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In this how-to-buy guide, SearchSecurity expert David Strom offers guidance to help enterprises find the unified threat management (UTM) product that best suits their organizational needs when they're buying security. Learn more about UTM functionality, features, pricing and more. Be sure to also click through and read David Strom's take on three vendors' UTM models.  

UTM: What it is, why enterprises need it

It is critical to understand the size of the network that needs protection and whether the product will be used at headquarters as well as in branch offices.

A UTM product offers enterprises a comprehensive suite of security functions wrapped up into a single product so there's no need for them to purchase or integrate separate devices. For a long time the product has been a staple of the security infrastructures of small and medium-sized businesses (SMBs), but in recent years the market sector has grown to include large enterprise options as well.

UTM features

UTM products typically combine five basic features:

UTMs mitigate a variety of risk vectors, such as malware, network-borne infections, botnets and others. A number of businesses are keen to leverage UTMs instead of a mix of the above-mentioned products because having a single UTM product not only reduces the number of different appliances needed, but it also simplifies the selection, purchase, implementation and management processes.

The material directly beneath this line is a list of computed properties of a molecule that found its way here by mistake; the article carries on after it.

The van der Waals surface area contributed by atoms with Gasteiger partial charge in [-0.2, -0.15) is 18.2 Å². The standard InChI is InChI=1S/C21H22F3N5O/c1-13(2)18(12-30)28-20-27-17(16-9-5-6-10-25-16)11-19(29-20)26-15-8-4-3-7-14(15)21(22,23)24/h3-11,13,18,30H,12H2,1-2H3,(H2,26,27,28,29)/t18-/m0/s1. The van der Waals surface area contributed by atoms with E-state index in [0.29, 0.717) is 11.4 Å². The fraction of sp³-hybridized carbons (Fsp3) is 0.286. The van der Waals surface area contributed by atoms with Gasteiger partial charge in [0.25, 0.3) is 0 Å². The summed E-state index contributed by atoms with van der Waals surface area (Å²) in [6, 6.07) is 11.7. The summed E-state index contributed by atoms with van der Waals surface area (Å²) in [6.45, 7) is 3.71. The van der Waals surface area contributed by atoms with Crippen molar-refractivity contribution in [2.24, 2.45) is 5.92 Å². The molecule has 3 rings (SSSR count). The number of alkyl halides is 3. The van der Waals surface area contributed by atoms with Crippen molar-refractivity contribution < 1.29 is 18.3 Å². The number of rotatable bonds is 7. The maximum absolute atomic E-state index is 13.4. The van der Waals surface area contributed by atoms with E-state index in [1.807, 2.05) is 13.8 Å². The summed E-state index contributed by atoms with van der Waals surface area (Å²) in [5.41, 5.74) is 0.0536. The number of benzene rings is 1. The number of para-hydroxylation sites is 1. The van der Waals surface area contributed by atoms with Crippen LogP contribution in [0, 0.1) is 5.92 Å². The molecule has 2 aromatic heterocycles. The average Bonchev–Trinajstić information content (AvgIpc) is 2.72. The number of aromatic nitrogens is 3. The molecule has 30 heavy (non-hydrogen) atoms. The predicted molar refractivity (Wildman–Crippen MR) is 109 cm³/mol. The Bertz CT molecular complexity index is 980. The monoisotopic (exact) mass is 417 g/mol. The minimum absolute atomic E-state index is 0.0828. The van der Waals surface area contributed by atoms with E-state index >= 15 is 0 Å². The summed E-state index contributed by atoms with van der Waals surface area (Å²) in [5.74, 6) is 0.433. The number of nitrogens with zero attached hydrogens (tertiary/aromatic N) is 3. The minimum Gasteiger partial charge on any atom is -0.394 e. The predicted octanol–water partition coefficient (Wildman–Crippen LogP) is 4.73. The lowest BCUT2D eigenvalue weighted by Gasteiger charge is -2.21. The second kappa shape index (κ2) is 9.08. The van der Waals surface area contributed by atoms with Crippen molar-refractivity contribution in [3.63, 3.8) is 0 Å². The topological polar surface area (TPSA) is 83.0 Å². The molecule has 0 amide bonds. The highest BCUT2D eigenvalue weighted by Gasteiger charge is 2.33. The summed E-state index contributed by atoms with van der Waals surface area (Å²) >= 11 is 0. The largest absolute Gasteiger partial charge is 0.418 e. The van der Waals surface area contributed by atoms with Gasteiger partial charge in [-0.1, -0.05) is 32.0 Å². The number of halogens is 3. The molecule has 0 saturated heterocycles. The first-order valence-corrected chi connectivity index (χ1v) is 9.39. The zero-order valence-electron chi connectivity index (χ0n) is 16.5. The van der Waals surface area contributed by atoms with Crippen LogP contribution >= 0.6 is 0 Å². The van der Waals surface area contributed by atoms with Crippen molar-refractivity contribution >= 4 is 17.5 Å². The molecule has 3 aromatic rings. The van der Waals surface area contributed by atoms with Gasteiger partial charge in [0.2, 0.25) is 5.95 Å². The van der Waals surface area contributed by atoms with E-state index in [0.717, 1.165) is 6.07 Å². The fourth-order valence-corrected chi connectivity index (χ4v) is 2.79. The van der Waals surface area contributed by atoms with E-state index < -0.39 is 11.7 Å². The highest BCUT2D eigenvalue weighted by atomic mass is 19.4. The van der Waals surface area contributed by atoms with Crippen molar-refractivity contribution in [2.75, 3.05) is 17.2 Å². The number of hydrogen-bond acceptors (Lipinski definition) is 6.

UTM market space options for buying security

The UTM market is full of competition -- there are more than a dozen vendors vying for the business of enterprises buying security, including Check Point Software Technologies Ltd., Dell Inc., Sophos, Juniper Networks Inc., Watchguard Technologies and others. Each vendor has multiple models in various shapes, sizes and throughput ratings, as well as a dizzying array of add-on options. On top of this, it can be quite difficult for enterprises to sort out vendors' claims and actual performance numbers without testing a few of the products in-house first.

When an enterprise is considering buying security, it's critical that it understands the size of the network that needs protection and whether the product will be used at headquarters as well as in branch offices. Knowing these two key points can greatly help to not only narrow down the list of candidates but also determine which unit to actually purchase.